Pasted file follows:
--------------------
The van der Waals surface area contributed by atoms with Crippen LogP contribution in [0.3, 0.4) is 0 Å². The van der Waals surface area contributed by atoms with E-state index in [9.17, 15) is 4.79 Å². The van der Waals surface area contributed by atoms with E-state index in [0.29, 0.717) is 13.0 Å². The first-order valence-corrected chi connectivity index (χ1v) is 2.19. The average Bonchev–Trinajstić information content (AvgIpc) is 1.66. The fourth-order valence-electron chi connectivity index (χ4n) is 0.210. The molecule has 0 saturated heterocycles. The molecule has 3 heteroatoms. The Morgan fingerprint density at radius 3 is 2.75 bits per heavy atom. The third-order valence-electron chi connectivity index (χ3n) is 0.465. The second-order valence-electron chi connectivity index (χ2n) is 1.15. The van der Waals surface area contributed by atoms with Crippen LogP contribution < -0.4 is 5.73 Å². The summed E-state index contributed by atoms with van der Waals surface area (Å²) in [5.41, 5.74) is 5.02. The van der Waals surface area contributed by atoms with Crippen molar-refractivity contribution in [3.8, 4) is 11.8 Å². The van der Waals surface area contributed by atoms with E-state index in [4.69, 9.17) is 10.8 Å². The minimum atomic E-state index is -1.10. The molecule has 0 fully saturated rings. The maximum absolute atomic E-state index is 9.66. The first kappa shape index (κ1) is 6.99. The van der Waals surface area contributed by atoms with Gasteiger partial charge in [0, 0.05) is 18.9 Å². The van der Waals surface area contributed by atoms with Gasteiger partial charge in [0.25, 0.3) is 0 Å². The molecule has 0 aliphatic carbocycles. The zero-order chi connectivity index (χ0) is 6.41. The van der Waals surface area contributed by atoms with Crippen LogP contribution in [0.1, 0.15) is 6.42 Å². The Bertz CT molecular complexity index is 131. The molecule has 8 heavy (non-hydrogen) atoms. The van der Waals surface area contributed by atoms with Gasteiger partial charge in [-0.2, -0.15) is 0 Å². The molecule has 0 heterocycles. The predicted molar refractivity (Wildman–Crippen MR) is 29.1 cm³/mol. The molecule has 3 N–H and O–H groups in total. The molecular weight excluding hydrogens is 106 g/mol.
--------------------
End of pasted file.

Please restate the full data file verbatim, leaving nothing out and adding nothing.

The van der Waals surface area contributed by atoms with Crippen LogP contribution in [0.3, 0.4) is 0 Å². The van der Waals surface area contributed by atoms with E-state index in [9.17, 15) is 4.79 Å². The van der Waals surface area contributed by atoms with E-state index in [0.29, 0.717) is 13.0 Å². The first-order valence-corrected chi connectivity index (χ1v) is 2.19. The average Bonchev–Trinajstić information content (AvgIpc) is 1.66. The fourth-order valence-electron chi connectivity index (χ4n) is 0.210. The molecule has 0 saturated heterocycles. The molecule has 3 heteroatoms. The Morgan fingerprint density at radius 3 is 2.75 bits per heavy atom. The third-order valence-electron chi connectivity index (χ3n) is 0.465. The second-order valence-electron chi connectivity index (χ2n) is 1.15. The van der Waals surface area contributed by atoms with Crippen LogP contribution < -0.4 is 5.73 Å². The summed E-state index contributed by atoms with van der Waals surface area (Å²) in [5.41, 5.74) is 5.02. The van der Waals surface area contributed by atoms with Crippen molar-refractivity contribution in [3.8, 4) is 11.8 Å². The van der Waals surface area contributed by atoms with E-state index in [4.69, 9.17) is 10.8 Å². The minimum atomic E-state index is -1.10. The molecule has 0 fully saturated rings. The maximum absolute atomic E-state index is 9.66. The first kappa shape index (κ1) is 6.99. The van der Waals surface area contributed by atoms with Gasteiger partial charge in [0, 0.05) is 18.9 Å². The van der Waals surface area contributed by atoms with Gasteiger partial charge in [0.25, 0.3) is 0 Å². The molecule has 0 aliphatic carbocycles. The zero-order chi connectivity index (χ0) is 6.41. The van der Waals surface area contributed by atoms with Crippen LogP contribution in [0.1, 0.15) is 6.42 Å². The Bertz CT molecular complexity index is 131. The molecule has 8 heavy (non-hydrogen) atoms. The van der Waals surface area contributed by atoms with Gasteiger partial charge in [-0.2, -0.15) is 0 Å². The molecule has 0 heterocycles. The predicted molar refractivity (Wildman–Crippen MR) is 29.1 cm³/mol. The molecule has 3 N–H and O–H groups in total. The molecular weight excluding hydrogens is 106 g/mol.